It’s massive 70% dip in festival sales on Dhanteras and ahead of Deepavali in Hyderabad. The trend is largely due to depression and prudence of people who are worried for a variety of reasons.
Key among the concerns are the proposed division of the State, market volatility, inflation, heavy retrenchment, online shopping and remarkable decrease in the number of credit cards.
As per the retail industry estimates, the sales dipped to 30 percent compared to last season. Jewellery shops, garment outlets, automobile, mobile and TV shops in the city are among the businesses impacted.
“It’s Dhanteras ahead of Deepavali but the foot-fall is remarkably low. We expected 1,000 people each day but we have less than 300 visiting our store. The same dip will reflect on sales,” said the manager of one of the major jewellery stores in Punjagutta. The general mood is gloomy in the city according to him.
The sales in the automobile sector are also flat this season, according to the industry.
The festival mood has not set in for software engineer P. Sairam. “I personally feel so empty after the Centre’s decision to divide the State that I really don’t feel like celebrating the festival. I don’t even know who to blame,” said the IT manager from Kundanbagh.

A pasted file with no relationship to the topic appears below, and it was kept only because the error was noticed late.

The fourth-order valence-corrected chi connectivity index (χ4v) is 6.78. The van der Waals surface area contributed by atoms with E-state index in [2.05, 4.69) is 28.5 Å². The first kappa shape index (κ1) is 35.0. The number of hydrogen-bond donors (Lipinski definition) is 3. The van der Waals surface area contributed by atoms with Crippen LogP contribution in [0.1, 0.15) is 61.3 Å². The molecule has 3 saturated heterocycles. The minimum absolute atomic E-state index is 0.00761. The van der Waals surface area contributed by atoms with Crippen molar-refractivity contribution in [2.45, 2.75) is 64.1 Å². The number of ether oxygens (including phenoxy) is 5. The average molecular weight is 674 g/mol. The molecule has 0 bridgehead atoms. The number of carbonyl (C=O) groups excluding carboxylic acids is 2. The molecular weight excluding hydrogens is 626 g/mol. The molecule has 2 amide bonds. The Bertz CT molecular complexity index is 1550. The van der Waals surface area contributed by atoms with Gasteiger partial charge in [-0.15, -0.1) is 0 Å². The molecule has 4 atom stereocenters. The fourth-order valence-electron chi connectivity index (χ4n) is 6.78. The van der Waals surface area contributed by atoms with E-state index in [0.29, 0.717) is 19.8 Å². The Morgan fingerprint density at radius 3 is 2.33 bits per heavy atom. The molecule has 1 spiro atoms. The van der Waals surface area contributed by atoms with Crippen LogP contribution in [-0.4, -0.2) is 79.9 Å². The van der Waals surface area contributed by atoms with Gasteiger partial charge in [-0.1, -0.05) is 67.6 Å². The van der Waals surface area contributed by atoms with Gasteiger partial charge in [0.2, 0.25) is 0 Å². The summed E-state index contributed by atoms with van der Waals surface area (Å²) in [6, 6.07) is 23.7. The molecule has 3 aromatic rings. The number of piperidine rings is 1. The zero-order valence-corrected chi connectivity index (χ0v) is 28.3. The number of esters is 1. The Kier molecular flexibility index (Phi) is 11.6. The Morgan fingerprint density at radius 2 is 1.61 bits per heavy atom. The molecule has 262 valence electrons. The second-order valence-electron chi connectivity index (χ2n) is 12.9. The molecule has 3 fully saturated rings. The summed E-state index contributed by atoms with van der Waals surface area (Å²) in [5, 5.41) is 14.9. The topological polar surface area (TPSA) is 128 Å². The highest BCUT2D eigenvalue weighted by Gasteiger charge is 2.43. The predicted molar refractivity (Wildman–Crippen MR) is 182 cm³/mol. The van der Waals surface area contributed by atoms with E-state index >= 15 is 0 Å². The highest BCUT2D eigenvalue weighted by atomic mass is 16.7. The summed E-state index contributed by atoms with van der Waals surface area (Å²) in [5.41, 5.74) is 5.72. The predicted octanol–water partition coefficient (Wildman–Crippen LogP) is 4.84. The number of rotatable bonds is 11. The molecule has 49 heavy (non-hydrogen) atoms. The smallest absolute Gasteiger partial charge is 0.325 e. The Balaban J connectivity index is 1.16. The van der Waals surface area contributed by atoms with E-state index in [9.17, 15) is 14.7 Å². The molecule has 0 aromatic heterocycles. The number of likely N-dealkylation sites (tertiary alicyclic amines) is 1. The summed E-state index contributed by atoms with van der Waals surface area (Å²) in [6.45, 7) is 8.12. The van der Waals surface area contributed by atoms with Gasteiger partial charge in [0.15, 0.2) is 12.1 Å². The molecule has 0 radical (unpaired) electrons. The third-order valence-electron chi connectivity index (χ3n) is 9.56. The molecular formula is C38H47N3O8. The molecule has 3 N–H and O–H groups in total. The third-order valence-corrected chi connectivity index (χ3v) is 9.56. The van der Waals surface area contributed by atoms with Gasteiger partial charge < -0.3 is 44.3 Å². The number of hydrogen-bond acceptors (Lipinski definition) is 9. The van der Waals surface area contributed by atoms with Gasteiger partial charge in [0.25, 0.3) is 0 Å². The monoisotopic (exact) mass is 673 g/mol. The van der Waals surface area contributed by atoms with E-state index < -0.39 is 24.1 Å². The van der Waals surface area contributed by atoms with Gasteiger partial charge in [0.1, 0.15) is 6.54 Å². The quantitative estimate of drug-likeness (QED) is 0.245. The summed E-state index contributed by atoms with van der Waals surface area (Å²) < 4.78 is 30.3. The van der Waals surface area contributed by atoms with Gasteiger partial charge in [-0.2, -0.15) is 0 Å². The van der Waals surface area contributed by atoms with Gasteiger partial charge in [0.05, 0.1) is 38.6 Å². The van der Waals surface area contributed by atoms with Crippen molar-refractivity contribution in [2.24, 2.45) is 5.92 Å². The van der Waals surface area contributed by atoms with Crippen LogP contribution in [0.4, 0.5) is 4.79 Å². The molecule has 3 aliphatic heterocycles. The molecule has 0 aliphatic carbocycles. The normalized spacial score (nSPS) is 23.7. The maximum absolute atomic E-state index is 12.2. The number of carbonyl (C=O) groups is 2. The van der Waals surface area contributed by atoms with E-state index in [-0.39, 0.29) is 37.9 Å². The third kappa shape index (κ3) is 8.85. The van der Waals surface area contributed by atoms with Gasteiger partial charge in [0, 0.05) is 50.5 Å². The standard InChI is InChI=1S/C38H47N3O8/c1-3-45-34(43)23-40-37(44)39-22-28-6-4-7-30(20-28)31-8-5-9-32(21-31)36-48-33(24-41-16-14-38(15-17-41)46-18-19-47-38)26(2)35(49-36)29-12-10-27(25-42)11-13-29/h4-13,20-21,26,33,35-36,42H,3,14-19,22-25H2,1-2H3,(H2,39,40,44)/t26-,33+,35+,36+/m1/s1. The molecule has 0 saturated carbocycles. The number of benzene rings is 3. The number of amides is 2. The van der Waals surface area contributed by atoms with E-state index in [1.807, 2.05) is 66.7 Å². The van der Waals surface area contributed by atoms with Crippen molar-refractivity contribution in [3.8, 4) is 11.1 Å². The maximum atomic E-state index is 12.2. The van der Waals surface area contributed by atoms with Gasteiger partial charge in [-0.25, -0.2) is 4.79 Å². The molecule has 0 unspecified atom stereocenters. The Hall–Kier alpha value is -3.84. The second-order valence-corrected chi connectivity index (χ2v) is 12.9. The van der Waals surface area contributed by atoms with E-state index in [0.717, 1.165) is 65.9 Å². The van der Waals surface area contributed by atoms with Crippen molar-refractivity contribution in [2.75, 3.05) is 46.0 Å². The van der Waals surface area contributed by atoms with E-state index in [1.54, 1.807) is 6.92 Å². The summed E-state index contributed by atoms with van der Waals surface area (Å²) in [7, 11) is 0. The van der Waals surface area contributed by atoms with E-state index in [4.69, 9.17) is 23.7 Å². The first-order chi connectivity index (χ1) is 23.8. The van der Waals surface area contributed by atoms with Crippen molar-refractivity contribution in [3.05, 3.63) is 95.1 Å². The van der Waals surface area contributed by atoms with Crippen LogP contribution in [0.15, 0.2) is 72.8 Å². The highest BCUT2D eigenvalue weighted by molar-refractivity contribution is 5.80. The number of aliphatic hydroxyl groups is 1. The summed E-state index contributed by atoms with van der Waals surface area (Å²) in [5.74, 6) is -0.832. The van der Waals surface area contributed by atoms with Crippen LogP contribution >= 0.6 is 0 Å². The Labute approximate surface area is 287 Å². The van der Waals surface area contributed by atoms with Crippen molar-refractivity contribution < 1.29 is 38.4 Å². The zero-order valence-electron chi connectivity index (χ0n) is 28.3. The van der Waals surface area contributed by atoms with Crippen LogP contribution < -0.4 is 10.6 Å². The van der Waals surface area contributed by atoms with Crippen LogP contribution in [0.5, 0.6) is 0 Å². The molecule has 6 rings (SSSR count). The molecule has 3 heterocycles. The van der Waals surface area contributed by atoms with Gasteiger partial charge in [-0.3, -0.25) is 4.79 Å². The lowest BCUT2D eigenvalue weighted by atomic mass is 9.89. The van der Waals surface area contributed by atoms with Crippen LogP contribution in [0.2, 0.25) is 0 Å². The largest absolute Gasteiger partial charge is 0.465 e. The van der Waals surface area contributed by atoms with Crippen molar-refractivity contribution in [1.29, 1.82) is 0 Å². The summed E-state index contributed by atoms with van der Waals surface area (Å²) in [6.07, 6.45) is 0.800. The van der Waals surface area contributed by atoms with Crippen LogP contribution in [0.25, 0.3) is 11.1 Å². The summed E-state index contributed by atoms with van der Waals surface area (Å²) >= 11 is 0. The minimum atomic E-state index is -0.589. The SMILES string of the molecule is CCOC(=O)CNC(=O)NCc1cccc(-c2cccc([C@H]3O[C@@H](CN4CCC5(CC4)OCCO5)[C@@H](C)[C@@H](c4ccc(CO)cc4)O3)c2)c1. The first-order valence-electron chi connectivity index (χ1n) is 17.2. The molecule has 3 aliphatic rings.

It is wise not to have a lavish festival and save money during volatility and recessionary atmosphere according to Aruna Rao, an employee in a pharmaceutical company. “I feel like keeping money in hand rather than investing on gold, mutual funds or routine shopping. And look at the inflation,” she said.
This apart, the ongoing retrenchment coupled with banks reducing the number of credit cards in Hyderabad market is another factor impacting shopping trend. “It could be because of job loss in a big way. The sale through credit cards too has come down substantially, so is the volume. It’s not as vibrant as last year,” said a manager of a retail outlet chain in Abids. Online shopping has also contributed to decline in market shopping, he said.
Incidentally, Hyderabad has the largest number of credit card defaulters in the country for one of the biggest private banks.